Amazon.com considering unmanned aircraft to deliver quicker than a pizza

NEW YORK (AP) -- Amazon is working on a way to get packages to customers in 30 minutes or less -- via self-guided drone.

Consider it the modern version of a pizza delivery boy, minus the awkward teenager.

Amazon.com Inc. says it’s working on the so-called Prime Air unmanned aircraft project but it will take years to advance the technology and for the Federal Aviation Administration to create the necessary rules and regulations.

The project was first reported by CBS’ "60 Minutes" Sunday night, hours before millions of shoppers turned to their computers to hunt Cyber Monday bargains.

Amazon CEO Jeff Bezos said in the interview that while his octocopters look like something out of science fiction, there’s no reason they can’t be used as delivery vehicles.

Facing massive protests, Ukraine leader asks to resume talks with EU

KIEV, Ukraine (AP) -- Facing huge anti-government demonstrations after spurning a deal with the European Union, Ukraine’s embattled president sought Monday to quell public anger by moving to renew talks with Brussels.

The opposition, meanwhile, scrambled to secure enough votes in parliament to oust the Cabinet and try to force an early presidential election, in the biggest unrest in the country since the 2004 Orange Revolution.

President Viktor Yanukovych struggled to reaffirm his grip on power as thousands of demonstrators besieged government buildings in Kiev, his party suffered defections and three cities in the west of the country openly defied the central government.

The protests were sparked by Yanukovych’s decision to ditch the political association and free trade pact with the EU, followed by the violent dispersal of a small peaceful rally in Kiev over the weekend.

Russian President Vladimir Putin, who strongly opposed the EU deal, denounced the opposition protests in Kiev as "pogroms."

Army to take over security in Lebanon’s second-largest city for 6 months after clashes

TRIPOLI, Lebanon (AP) -- The government authorized the army Monday to take charge of security in Lebanon’s second-largest city of Tripoli for six months following deadly sectarian clashes by rival sides stemming from the civil war in neighboring Syria.

Many fear that the violence in Tripoli -- only 18 miles (30 kilometers) from the Syrian border -- could tip the rest of Lebanon back toward chaos. At least 12 people were killed and more than 100 wounded in the latest fighting that broke out Saturday.

The decision by caretaker Prime Minister Najib Mikati after a high-level security meeting at the presidential palace is meant to allay fears that the fighting was spreading out of control in the northern port city. But the army is weak and has been largely unable to stop the violence. Dozens of soldiers have been killed and wounded in Tripoli this year, often caught in the crossfire between rival gunmen.

Sectarian clashes linked to the war in Syria often flare in Tripoli between supporters and opponents of Syrian President Bashar Assad.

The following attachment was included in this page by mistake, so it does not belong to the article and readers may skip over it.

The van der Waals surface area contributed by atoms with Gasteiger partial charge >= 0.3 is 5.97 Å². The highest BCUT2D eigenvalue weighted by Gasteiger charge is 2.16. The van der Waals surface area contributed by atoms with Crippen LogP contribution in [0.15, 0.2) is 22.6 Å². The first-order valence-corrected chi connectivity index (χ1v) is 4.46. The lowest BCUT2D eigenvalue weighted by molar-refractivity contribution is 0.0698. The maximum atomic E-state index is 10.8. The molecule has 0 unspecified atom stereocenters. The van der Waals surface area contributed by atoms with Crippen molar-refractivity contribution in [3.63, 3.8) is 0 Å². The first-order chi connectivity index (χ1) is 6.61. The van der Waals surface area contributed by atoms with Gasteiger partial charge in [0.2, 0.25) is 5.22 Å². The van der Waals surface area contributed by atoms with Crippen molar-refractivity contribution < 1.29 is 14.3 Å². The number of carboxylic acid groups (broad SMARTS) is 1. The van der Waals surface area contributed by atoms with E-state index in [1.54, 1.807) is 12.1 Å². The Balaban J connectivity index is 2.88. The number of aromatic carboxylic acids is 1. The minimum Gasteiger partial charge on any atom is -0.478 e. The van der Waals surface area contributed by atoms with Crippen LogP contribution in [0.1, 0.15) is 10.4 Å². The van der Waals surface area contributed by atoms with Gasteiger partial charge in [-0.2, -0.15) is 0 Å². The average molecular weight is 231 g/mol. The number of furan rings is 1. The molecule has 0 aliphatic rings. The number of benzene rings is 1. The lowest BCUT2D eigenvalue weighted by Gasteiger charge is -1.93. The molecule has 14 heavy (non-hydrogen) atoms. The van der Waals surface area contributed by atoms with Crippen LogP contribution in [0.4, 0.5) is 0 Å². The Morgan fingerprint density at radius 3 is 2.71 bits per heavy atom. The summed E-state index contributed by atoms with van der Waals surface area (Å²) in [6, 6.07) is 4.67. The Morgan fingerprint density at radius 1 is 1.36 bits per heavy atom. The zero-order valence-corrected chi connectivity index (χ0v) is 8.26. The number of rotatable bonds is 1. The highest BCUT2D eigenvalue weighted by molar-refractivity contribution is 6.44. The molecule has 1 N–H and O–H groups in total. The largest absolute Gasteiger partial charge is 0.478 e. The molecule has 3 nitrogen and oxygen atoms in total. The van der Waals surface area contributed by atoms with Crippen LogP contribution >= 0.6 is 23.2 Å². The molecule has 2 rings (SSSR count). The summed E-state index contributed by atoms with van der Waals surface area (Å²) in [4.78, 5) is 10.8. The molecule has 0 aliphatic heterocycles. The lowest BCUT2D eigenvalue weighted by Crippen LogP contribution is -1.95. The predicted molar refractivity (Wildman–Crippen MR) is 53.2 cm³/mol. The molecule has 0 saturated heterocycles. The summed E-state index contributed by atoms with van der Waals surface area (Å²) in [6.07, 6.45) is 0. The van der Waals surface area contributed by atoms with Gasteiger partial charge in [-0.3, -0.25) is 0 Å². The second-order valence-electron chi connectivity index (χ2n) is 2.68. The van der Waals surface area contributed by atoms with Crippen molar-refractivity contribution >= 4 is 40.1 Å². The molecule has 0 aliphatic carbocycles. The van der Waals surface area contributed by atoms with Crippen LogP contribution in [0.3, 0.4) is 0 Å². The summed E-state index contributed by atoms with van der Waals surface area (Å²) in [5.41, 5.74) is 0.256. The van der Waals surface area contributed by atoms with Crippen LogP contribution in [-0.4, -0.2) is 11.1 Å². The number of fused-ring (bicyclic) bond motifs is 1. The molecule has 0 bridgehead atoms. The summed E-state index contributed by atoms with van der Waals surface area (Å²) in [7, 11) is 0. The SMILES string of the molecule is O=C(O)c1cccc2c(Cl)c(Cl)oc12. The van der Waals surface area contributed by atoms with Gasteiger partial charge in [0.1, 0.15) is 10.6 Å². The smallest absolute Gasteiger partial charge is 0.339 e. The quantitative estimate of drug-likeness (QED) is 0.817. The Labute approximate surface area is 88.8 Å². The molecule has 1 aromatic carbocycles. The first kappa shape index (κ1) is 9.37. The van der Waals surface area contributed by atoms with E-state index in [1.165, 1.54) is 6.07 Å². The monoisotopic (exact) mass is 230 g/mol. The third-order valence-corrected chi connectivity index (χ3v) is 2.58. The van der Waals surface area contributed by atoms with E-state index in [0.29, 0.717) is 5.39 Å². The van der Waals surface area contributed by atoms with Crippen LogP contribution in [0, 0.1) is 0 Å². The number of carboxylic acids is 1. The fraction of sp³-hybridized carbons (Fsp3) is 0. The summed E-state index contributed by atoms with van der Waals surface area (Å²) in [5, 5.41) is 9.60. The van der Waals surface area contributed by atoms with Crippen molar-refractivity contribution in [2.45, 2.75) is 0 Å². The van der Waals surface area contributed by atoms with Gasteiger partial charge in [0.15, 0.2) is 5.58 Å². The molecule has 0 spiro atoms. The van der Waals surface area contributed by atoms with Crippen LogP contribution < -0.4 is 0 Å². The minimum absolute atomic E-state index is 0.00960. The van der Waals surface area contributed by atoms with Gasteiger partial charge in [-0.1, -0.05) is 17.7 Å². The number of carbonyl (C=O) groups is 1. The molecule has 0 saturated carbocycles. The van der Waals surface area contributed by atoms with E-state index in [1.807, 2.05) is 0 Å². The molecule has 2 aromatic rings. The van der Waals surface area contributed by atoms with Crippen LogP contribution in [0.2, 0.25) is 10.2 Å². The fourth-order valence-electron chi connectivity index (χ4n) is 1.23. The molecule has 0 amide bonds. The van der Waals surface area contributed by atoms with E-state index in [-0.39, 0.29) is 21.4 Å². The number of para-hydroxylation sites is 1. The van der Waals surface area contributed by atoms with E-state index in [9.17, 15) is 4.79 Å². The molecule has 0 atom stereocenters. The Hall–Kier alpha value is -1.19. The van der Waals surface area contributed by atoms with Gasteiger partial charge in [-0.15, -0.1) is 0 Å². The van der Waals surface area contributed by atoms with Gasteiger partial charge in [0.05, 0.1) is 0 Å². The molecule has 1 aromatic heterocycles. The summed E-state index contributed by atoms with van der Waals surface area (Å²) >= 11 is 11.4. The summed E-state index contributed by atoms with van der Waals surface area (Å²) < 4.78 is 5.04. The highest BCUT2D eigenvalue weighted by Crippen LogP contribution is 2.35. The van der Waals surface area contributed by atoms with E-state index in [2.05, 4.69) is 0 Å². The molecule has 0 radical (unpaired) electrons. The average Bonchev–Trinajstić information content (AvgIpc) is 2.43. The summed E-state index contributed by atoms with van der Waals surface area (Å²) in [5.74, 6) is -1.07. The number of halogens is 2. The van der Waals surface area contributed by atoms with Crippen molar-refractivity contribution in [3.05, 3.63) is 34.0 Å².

Lebanon is divided into a patchwork of sects, including Sunnis, Shiites and Christians. Syria’s rebels are dominated by its Sunni Muslim majority, and Lebanese Sunnis mostly support their brethren across the border, while Lebanese Shiites have staked their future with the Assad regime. The Lebanese Shiite group Hezbollah has played a critical role in recent battlefield victories for forces loyal to Assad.

Powers of military raise concern over rewrite of Egypt’s constitution

CAIRO (AP) -- Extensive amendments of the constitution adopted under Egypt’s ousted Islamist president give the military more privileges, enshrining its place as the nation’s most powerful institution and the source of real power, while removing parts that liberals feared set the stage for the creation of an Islamic state.

The new draft constitution is a key first step in implementing a political transition laid down by the military after it removed Mohammed Morsi from power. A 50 member panel declared the draft finished Monday, paving the way for a nationwide referendum within 30 days to ratify the document.

The military-backed government has heralded the draft charter as a step toward democracy -- seeking to prove the credentials of the post-Morsi system amid continuing protests by Islamists furious over the coup against the country’s first freely elected president.

The amended document enshrines personal and political rights in stronger language than past constitutions. But rights experts express fears that the political power carved out for the military could leave those rights irrelevant.

One key clause states that for the next two presidential terms, the armed forces will enjoy the exclusive right of naming the defense minister, an arrangement that gives the military autonomy above any civilian oversight and leaves the power of the president uncertain. The charter does not say how the post will be filled following that eight-year transitional period.